Post Verdict: Cherry Picking Narratives


A few days ago I started sharing some of my personal observations regarding the Kyle Rittenhouse case. My point in that article was that without the necessary background acting as a buffer to inform you of the events surrounding the situation, then your conclusions will be inaccurate. Which, oddly enough, is the nature of today’s post. As I stated at the close of my last article, there were a few layers to this onion that need to be peeled back and weighed in on.

It has been argued…strenuously so…in various social/corporate media outlets that this incident was instigated because of race. In other words, it has been said that the Rittenhouse shootings were racially motivated. I disagree with that sentiment. Racism, as it has been traditionally understood, was not what led to the death of two men and the injuring of a third. However, if we are speaking in light of reactions post verdict, there seems to be an element of truth to this notion. Just not in the direction that popularizers want you to see it. Before I get into that though allow me to admit something from the “get and the go” as it were. A buffering agent, if you will.

Admitting a few things…

Empathy1 demands that I at least consider the plight of others before I begin treading through this historic event offering my own insight. I’m not black. I didn’t live during the civil unrest of Martin Luther King Jr.’s day. I didn’t experience Jim Crow laws or feel the harshness of segregation. I wasn’t a slave in the antebellum south, but I can see those things for what they are. Horrible abuses of fellow human beings. Mistreatment based on externals. A demonstrable illustration of the moral depravity of mankind and its hatred for one another.

Given the current status of our cancel-culture’s wokeist ideological demands I realize that such comments, regardless of their sincerity, will fall deaf on ears. There will be some that will hear them, but not many. We do live in some interesting times. I suppose I shouldn’t be surprised when a person or a community of persons disregards the expressed thoughts of another.

Why do I say that? Am I speaking about my own experiences? Well…I have had them. But, no, I’m not referencing my personal encounters here. I am, however, speaking about what I’ve heard after the Rittenhouse verdict.

The young man gave his testimony. He said, “This is the reason why I did what I did.”2 He felt like his life was threatened, and he acted in kind. The argument of whether you should bring a gun into the equation, and whether or not that disqualifies you from using “self-defense” as a legitimate reason for acting in the way he did on August 25, 2020 is something I want to address in another post. But let’s get something straight: he didn’t come to Kenosha to shoot someone. He didn’t come to Kenosha to incite violence. According to his own testimony, Rittenhouse came to Kenosha that night in order to protect his neighbors (members of his community) from harm.

What was heard…

What was heard in Rittenhouse’s testimony? What was seen in the eyes, in the minds of the watching populace? Racism. Not just in what Rittenhouse did, but in how his case was decided by a jury of his own peers. As a comment quoted by Mario Koran writing for The Guardian reveals:

“What happened today is not right,” [Brook Love] said. “Any reasonable person can see that. People call this a judicial system. I call it a non-system, because most systems work. This non-system is not working. It’s a miscarriage of justice. If a person of colour [sic] would have shot those people, they’d be under the jail. There’s a double standard. How dare anyone call this a judicial system?”3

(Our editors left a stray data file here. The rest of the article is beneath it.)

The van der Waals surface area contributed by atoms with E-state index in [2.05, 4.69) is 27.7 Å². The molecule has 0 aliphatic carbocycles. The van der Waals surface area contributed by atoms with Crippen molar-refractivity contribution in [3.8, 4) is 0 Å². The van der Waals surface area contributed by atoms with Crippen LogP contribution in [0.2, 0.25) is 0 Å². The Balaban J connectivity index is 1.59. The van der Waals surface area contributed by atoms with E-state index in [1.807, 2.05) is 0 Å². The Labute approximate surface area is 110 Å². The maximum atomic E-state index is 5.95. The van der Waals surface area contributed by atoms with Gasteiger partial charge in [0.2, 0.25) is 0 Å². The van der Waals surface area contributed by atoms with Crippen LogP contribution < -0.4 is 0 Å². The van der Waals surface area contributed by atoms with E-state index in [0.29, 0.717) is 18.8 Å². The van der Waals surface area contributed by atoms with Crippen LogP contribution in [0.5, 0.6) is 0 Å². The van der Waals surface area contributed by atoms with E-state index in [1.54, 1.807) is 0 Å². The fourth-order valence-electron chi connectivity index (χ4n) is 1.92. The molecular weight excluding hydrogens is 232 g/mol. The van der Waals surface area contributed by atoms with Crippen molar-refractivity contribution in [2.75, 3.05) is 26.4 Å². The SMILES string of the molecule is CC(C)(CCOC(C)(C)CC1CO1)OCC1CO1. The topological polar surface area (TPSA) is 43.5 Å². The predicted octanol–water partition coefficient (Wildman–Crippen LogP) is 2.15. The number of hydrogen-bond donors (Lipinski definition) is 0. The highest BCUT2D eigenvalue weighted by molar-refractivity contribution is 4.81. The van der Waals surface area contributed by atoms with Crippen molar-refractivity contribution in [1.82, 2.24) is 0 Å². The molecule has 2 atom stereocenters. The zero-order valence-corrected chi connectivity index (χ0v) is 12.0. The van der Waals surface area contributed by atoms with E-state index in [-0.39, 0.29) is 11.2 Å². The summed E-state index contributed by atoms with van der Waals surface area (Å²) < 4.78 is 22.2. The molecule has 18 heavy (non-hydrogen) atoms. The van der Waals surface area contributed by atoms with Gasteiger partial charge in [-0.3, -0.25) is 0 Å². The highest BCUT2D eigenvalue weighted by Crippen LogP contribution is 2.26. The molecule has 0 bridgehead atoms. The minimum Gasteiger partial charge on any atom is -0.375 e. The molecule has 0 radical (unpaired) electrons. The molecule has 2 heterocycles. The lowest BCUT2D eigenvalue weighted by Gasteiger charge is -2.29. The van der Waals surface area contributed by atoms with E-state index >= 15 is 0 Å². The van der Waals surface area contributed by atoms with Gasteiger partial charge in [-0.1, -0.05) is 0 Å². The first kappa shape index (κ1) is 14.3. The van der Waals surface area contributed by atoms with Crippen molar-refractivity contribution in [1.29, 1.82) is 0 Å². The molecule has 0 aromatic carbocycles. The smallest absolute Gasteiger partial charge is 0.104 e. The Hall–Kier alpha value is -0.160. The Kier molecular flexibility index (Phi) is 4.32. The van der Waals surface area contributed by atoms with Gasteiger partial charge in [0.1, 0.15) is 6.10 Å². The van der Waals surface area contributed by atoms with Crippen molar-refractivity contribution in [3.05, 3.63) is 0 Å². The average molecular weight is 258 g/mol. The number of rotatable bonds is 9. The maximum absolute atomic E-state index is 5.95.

Though I do not fault the 63-year old black woman who made this statement, I do blame the reporter for the Guardian. Had Koran did a little research before having his article published, he’d have seen that a similar situation occurred in 2017.

Counter Examples…

In that case, a black man named Stephen Spencer (31-years old) was acquitted of murder charges by a jury of his peers in October 2018. Spencer fatally shot an unarmed white man outside a bar in Pittston, PA. Spencer, like Rittenhouse, claimed self-defense. And, like Rittenhouse, he was found “not-guilty.” And to quote Spencer’s testimony after the verdict had been reached in his behalf, “Justice was served.”4

So was Koran being lazy, over zealous, or committed to a particular agenda when he wrote this recent article for The Guardian? I’m sure we’ll never know. But a man of integrity would have did a better job.

The Spencer case is not unique. There are others like it not reported in the media, nor spoken of that often in social media-verse. Like, for instance, Andrew Coffee.

Haven’t heard of him? Haven’t seen much on his trial and the circumstances surrounding it? No wonder, it doesn’t fit the popular narrative. Coffee was charged with six felony counts, but was found not guilty on five of them. The five dealing with the death of his girlfriend Alteria Woods. She was shot 10 times being “caught in the crossfire…during an early morning drug raid at [Coffee’s] home back in 2017.”5 As a part of his legal defense, “Coffee’s attorneys claimed that police did not announce themselves upon entering, and Coffee shot in self defense. Police fired back at him, and Woods was shot…later dying from her injuries.”6 Though Coffee was found not guilty in regards to the murder/attempted murder charges, he was found guilty of possessing a firearm as a convicted felon.7

What was (is) reality…

Two cases that prove the opposite of what is being claimed. If it was injustice that Kyle Rittenhouse was acquitted of wrong doing, when he defended himself against three criminal assailants, then how was it justice that Stephen Spencer (a black man) defended himself against what he claimed was a mob of white men? If the system is so broken (and I do not deny that there are many things wrong with it), then why was a man like Coffee (also black), a convicted felon in possession of a gun, found not guilty of murder in the first degree?